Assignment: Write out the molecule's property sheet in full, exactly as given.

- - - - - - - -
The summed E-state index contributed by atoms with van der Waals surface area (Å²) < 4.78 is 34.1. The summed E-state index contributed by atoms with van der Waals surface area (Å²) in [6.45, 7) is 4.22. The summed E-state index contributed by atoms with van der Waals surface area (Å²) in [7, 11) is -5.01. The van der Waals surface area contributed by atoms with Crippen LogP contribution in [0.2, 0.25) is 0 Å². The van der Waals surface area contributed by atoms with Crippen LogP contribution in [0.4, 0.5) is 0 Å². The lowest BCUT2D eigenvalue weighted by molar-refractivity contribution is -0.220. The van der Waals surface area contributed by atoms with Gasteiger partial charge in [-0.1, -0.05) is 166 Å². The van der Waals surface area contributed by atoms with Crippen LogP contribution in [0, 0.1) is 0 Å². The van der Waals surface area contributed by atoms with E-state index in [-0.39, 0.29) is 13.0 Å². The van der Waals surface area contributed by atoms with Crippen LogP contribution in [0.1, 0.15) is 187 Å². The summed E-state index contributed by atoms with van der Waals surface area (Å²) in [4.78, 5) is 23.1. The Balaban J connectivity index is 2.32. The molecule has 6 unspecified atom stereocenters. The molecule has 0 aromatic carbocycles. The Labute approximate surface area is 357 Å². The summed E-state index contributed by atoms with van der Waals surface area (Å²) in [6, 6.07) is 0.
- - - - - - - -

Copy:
The summed E-state index contributed by atoms with van der Waals surface area (Å²) < 4.78 is 34.1. The summed E-state index contributed by atoms with van der Waals surface area (Å²) in [6.45, 7) is 4.22. The summed E-state index contributed by atoms with van der Waals surface area (Å²) in [7, 11) is -5.01. The van der Waals surface area contributed by atoms with Crippen LogP contribution in [0.2, 0.25) is 0 Å². The van der Waals surface area contributed by atoms with Crippen LogP contribution in [0.4, 0.5) is 0 Å². The lowest BCUT2D eigenvalue weighted by molar-refractivity contribution is -0.220. The van der Waals surface area contributed by atoms with Gasteiger partial charge in [-0.1, -0.05) is 166 Å². The van der Waals surface area contributed by atoms with Crippen LogP contribution in [0, 0.1) is 0 Å². The van der Waals surface area contributed by atoms with E-state index in [-0.39, 0.29) is 13.0 Å². The van der Waals surface area contributed by atoms with Crippen LogP contribution in [0.1, 0.15) is 187 Å². The summed E-state index contributed by atoms with van der Waals surface area (Å²) in [4.78, 5) is 23.1. The Balaban J connectivity index is 2.32. The molecule has 6 unspecified atom stereocenters. The molecule has 0 aromatic carbocycles. The Labute approximate surface area is 357 Å². The summed E-state index contributed by atoms with van der Waals surface area (Å²) in [6, 6.07) is 0.